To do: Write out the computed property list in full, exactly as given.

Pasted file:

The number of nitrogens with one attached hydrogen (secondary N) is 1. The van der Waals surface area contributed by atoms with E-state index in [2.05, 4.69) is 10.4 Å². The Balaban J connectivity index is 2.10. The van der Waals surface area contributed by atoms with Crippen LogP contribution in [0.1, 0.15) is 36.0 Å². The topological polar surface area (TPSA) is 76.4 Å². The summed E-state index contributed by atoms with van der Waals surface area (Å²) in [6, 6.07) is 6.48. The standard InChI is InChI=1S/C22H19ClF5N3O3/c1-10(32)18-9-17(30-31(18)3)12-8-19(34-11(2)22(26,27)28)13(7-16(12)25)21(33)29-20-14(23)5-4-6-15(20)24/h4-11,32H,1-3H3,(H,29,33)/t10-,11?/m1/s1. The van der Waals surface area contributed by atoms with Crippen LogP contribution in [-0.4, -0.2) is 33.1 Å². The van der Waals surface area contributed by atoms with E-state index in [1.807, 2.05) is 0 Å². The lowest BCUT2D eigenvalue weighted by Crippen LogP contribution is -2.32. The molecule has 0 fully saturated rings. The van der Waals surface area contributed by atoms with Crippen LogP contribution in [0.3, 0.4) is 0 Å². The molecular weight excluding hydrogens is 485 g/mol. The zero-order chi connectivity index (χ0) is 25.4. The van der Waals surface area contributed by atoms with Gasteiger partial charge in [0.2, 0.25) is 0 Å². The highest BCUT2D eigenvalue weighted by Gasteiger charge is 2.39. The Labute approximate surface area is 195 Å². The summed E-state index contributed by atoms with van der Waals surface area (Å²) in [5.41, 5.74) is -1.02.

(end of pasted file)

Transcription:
The number of nitrogens with one attached hydrogen (secondary N) is 1. The van der Waals surface area contributed by atoms with E-state index in [2.05, 4.69) is 10.4 Å². The Balaban J connectivity index is 2.10. The van der Waals surface area contributed by atoms with Crippen LogP contribution in [0.1, 0.15) is 36.0 Å². The topological polar surface area (TPSA) is 76.4 Å². The summed E-state index contributed by atoms with van der Waals surface area (Å²) in [6, 6.07) is 6.48. The standard InChI is InChI=1S/C22H19ClF5N3O3/c1-10(32)18-9-17(30-31(18)3)12-8-19(34-11(2)22(26,27)28)13(7-16(12)25)21(33)29-20-14(23)5-4-6-15(20)24/h4-11,32H,1-3H3,(H,29,33)/t10-,11?/m1/s1. The van der Waals surface area contributed by atoms with Crippen LogP contribution in [-0.4, -0.2) is 33.1 Å². The van der Waals surface area contributed by atoms with E-state index in [1.807, 2.05) is 0 Å². The lowest BCUT2D eigenvalue weighted by Crippen LogP contribution is -2.32. The molecule has 0 fully saturated rings. The van der Waals surface area contributed by atoms with Crippen LogP contribution in [0.3, 0.4) is 0 Å². The molecular weight excluding hydrogens is 485 g/mol. The zero-order chi connectivity index (χ0) is 25.4. The van der Waals surface area contributed by atoms with Gasteiger partial charge in [0.2, 0.25) is 0 Å². The highest BCUT2D eigenvalue weighted by Gasteiger charge is 2.39. The Labute approximate surface area is 195 Å². The summed E-state index contributed by atoms with van der Waals surface area (Å²) in [5.41, 5.74) is -1.02.